Tuesday, January 17, 2012

Mardi: Herbal-Wise

Slippery elm, also known as red or Indian elm, is a species of tree native to most of North America.  Its use in all modern magickal and medicinal practice probably originated with Native American tribes of both the north and south.  The tree, which has a reddish bark and a gooey, sappy interior, has been used for years in preparations to ease upper respiratory congestion.  The bark of the tree is generally the preferred magickal catalyst.

In Pow-wow, slippery elm bark is mixed with gag root and carried to stop gossip.

Wiccans burn the bark as an incense to stop gossip and malicious tales being told about the residents of the home being treated.  Scott Cunningham notes that charms carved from the bark can be worn by children, particularly around the neck, so that they develop a “silver tongue” as they grow to adulthood.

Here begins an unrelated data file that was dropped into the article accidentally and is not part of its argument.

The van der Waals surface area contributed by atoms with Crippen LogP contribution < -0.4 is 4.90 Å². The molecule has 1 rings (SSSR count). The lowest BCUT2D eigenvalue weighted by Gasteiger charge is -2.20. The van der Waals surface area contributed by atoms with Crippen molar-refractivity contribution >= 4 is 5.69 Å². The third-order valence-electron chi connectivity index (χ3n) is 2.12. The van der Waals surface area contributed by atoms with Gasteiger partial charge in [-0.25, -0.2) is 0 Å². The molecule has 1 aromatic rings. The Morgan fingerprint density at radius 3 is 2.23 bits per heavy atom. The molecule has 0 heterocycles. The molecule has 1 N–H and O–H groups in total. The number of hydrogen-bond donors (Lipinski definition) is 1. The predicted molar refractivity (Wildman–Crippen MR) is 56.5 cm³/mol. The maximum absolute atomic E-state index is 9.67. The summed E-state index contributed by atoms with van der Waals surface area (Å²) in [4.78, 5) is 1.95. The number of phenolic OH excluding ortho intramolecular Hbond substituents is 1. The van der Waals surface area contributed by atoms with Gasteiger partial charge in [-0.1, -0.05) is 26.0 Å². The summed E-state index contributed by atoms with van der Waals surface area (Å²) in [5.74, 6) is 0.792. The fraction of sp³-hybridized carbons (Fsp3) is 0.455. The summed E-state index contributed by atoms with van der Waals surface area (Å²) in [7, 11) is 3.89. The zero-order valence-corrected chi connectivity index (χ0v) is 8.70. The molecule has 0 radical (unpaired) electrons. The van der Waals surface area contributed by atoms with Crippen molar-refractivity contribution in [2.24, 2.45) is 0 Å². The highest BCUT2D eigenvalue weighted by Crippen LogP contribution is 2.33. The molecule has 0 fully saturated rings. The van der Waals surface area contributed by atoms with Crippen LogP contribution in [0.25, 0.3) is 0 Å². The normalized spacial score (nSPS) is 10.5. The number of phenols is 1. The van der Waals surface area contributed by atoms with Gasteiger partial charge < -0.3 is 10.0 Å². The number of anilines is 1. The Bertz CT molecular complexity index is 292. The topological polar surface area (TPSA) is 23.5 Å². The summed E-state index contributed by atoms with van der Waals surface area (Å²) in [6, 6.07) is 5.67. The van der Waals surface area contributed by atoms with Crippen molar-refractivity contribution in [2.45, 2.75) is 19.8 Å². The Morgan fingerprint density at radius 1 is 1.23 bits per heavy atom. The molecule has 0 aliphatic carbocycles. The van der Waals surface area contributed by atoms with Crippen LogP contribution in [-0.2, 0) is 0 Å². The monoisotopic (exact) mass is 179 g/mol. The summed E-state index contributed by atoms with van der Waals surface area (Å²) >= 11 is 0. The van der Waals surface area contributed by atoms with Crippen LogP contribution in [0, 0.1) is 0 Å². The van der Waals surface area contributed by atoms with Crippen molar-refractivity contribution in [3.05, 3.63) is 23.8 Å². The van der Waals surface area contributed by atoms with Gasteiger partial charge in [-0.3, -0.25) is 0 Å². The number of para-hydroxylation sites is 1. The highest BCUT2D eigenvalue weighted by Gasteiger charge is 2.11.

In hoodoo, the dried bark is sprinkled in the corners of a home or workplace to rid the area of evil and put down harmful gossip that may be affecting those who live and/or work on the premises.  A mojo against slander can be made using dried rue, slippery elm bark and a turbo or “cat’s eye” shell.  Carry this with you to keep the jealous tongues of enemies and false friends from wagging.  A third trick for the same issues is to put a pinch of slippery elm bark in each of your shoes.  Bonne chance ~

Header: British poster from World War II via Mid-Century


Timmy! said...

Of course she's hot looking, she's a spy, Pauline!

Or is it the other way around?

In any case, I'm not sure I want to put any kind of bark in my shoes, but I might carry it with me in a mojo bag or something like that...

Pauline said...

I'm not sure what the cause and affect is in that lady spy thing. And the bark does need to be ground down to a powder before you sprinkle it in your shoes.